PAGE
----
We are the loaves and the fishes.  We are that worthy material God uses to spread His Glory to the community.  As we continue to give ourselves to Almighty God in faith, in hope, and in love, God will multiply us.

Therefore, let us not be as the incredulous and unbelieving disciples, who asked, “From whence can a man satisfy these men with bread here in the wilderness?”[1]  Rather, let us be like the waiting multitude, which was fasting, yet expectant; hungry, yet hopeful.

Beloved, we are the loaves and fishes. We are the faithful remnant. As we remain faithful, we will be magnified.
In the Name of the Father, and of the Son, and of the Holy Ghost, AMEN



[1] Mark :4

Friday, July 4, 2014

Evil: Myth or Truth?

Rev. Stephen E. Stults
St. Paul’s Anglican Church
3rd Sunday after Trinity 2014
July 6, 2014

 I Peter 5:8-9: “Be sober, be watchful: your adversary the devil, as a roaring lion, walketh about, seeking whom he may devour, whom withstand stedfast in your faith, knowing that the same sufferings are accomplished in your brethren who are in the world.”


Our Epistle selection for the day brings forth an interesting question… Is the idea of objective evil a myth, or is it truth? The answers will vary. Among those who deem themselves as secular intellectuals, yet whom are devoid of a lively faith, the answer one might receive is one of mild incredulity or even derision.  “What,” your associates might exclaim, “You believe in evil as an objective reality? You actually buy the idea that there’s some sort of sinister supernatural being as your spiritual enemy?  My, my, how quaint, how beautifully primitive and simplistic!”  On the other hand, among those of faith, the answer may be as St. Peter, that “your adversary the devil, as a roaring lion, walketh about, seeking whom he may devour.”

So, brethren, which is it? Do we, as 21st century Anglicans believe that the Devil really exists, that there really is a supernatural enemy named Satan? Or, is he just a myth, cooked up by monastic Medieval minds? 

That answer may hinge on your view of the validity and veracity of the Holy Bible.  If, for example, you believe that the Bible is the inspired word of God, you probably have no problem accepting the concept that Satan exists.  If, on the other hand, you take a more relativistic view of the Bible, or you hold it to be mainly myth, especially that part about the resurrection, you will certainly scoff at the outlandish idea that there is a supernatural adversary in pursuit of your soul.

So, there we have it.  Again, perhaps our more “enlightened” friends will chuckle at the simplicity of our view, the life of faith. So be it. To my mind, faith makes life easier, cleaner, and certainly more comprehensible.  It does explain why things are as they are to a great degree, and it helps one to make better sense of nonsensical situations

Simply, our worldview is this: we have a loving God and Creator, who made all things and loves all things to an infinite degree.  This being has expressed himself to us as a tripartite Person consisting of God the Father, God the Son, and God the Holy Ghost. His Creation is good.  Yet, for some hidden and mysterious reason, evil entered into our world through the machinations of a fallen angel, Lucifer.  Again, for some divine and mysterious reason, this same angel led a revolt in Heaven, as detailed in the book of Daniel. Here’s an important point: God Himself did not fight against this fallen angel, but delegated that task to the Archangel Michael, who then led an army of faithful angels to defeat, evict, and humiliate Lucifer.  His fate: to be sentenced to the nether regions of the Earth, and to remain in this temporal realm until God the Father sees fit to change his situation.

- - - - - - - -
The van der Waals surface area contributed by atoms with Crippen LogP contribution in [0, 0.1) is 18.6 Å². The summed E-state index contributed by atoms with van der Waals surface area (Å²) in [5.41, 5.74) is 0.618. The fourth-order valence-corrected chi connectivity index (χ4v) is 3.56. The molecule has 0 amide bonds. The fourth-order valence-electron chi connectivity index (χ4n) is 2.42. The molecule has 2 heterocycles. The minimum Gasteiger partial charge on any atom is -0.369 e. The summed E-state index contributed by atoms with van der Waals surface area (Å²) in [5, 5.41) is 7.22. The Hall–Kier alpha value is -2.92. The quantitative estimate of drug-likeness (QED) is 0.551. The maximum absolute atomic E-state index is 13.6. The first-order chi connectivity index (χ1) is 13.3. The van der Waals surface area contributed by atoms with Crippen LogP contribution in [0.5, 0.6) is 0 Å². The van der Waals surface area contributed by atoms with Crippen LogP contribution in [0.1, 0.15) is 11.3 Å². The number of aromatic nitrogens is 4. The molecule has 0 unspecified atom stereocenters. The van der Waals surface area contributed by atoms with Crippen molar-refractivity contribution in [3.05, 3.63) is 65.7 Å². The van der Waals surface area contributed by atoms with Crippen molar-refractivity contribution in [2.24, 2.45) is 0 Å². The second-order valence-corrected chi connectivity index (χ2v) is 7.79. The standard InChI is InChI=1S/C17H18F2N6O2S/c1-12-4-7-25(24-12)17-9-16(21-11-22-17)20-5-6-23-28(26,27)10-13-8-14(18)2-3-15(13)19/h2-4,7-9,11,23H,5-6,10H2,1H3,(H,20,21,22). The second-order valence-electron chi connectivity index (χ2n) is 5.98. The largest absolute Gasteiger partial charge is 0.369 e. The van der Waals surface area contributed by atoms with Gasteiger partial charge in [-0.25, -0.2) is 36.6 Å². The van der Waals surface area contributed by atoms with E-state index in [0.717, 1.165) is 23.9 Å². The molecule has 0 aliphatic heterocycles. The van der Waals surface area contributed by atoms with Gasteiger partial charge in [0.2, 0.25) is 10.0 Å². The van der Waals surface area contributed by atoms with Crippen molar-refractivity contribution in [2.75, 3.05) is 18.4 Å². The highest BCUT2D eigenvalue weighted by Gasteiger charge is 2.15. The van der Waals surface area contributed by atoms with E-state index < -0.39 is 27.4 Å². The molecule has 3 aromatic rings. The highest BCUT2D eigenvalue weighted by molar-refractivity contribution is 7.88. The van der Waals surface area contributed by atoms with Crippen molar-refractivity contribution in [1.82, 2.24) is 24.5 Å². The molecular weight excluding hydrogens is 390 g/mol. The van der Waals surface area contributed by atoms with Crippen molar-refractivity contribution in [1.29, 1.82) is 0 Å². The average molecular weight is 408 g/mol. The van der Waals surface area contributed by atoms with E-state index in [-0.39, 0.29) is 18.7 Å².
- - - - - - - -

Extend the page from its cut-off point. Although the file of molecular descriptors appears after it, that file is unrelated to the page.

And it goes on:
This story from God’s Holy Word underscores a mightily important point.  That point is that no matter how grievous evil is, and despite the titanic amount of suffering it causes, evil is in no way, shape, or form nearly as powerful as good. The Universe in general and the Earth in particular, are both inherently good, because they were made by God.
                       
Here’s the catch, however.  The Earth still labors under her ancient curse, applied when our First Parents fell from grace. That is why we have briars, and thistles, insect pests, and things that bite and scratch us.  It’s why Nature is so brutal, and why we too must kill in order to eat. It’s also why life is basically so tough, at its core.

How does this help us to understand the nature of evil in this world? How does it help to combat the chief objection to Christianity for many; namely, why does a loving God allow so much suffering in His world?  How and why does He allow it to a happen? In short, how could He?

This priest knows that all of us here have either thought this thought, or been asked this question by enemies of Christianity. We certainly don’t have the answer, except to say this: God is a god of order, and His processes are inherently logical and orderly.  If, in the first instance when sin and evil entered his Creation, he pronounced a curse on it, so it is. If, as part of that curse, Man could follow the darker, more sinister side of existence, exemplified by Lucifer’s rebellion, so be it. Finally, and lamentably, if chaos, suffering, death, and horrible human behavior springs from this, sadly, so be it. In short, God does not cause suffering, death, or even damnation. Our inherent fallen human nature takes care of that….